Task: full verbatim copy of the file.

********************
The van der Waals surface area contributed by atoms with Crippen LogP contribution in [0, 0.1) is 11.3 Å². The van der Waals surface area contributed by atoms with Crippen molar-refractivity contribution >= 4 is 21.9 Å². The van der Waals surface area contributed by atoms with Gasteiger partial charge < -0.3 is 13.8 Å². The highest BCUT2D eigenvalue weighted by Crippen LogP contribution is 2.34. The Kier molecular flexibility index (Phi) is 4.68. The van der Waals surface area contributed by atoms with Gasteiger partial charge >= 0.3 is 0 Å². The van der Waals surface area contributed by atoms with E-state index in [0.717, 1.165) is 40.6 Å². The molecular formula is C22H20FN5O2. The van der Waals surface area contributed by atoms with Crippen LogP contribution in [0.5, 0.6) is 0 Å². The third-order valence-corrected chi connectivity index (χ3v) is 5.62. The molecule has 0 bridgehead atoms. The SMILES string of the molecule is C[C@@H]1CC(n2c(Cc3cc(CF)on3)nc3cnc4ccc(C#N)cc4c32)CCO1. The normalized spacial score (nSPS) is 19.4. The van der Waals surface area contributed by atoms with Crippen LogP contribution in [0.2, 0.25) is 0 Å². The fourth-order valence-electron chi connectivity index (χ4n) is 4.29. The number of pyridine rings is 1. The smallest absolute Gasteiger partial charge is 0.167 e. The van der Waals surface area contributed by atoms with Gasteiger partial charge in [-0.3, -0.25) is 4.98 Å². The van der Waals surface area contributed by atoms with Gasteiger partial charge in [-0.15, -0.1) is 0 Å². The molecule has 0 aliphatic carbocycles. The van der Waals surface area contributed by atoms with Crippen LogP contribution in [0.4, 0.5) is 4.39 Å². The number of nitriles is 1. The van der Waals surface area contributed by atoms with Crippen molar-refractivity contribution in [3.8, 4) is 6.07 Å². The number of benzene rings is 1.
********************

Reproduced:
The van der Waals surface area contributed by atoms with Crippen LogP contribution in [0, 0.1) is 11.3 Å². The van der Waals surface area contributed by atoms with Crippen molar-refractivity contribution >= 4 is 21.9 Å². The van der Waals surface area contributed by atoms with Gasteiger partial charge < -0.3 is 13.8 Å². The highest BCUT2D eigenvalue weighted by Crippen LogP contribution is 2.34. The Kier molecular flexibility index (Phi) is 4.68. The van der Waals surface area contributed by atoms with Gasteiger partial charge >= 0.3 is 0 Å². The van der Waals surface area contributed by atoms with E-state index in [0.717, 1.165) is 40.6 Å². The molecular formula is C22H20FN5O2. The van der Waals surface area contributed by atoms with Crippen LogP contribution in [0.5, 0.6) is 0 Å². The third-order valence-corrected chi connectivity index (χ3v) is 5.62. The molecule has 0 bridgehead atoms. The SMILES string of the molecule is C[C@@H]1CC(n2c(Cc3cc(CF)on3)nc3cnc4ccc(C#N)cc4c32)CCO1. The normalized spacial score (nSPS) is 19.4. The van der Waals surface area contributed by atoms with Crippen LogP contribution in [0.2, 0.25) is 0 Å². The fourth-order valence-electron chi connectivity index (χ4n) is 4.29. The number of pyridine rings is 1. The smallest absolute Gasteiger partial charge is 0.167 e. The van der Waals surface area contributed by atoms with Gasteiger partial charge in [-0.3, -0.25) is 4.98 Å². The van der Waals surface area contributed by atoms with Gasteiger partial charge in [-0.15, -0.1) is 0 Å². The molecule has 0 aliphatic carbocycles. The van der Waals surface area contributed by atoms with Crippen LogP contribution in [0.4, 0.5) is 4.39 Å². The number of nitriles is 1. The van der Waals surface area contributed by atoms with Crippen molar-refractivity contribution in [3.8, 4) is 6.07 Å². The number of benzene rings is 1.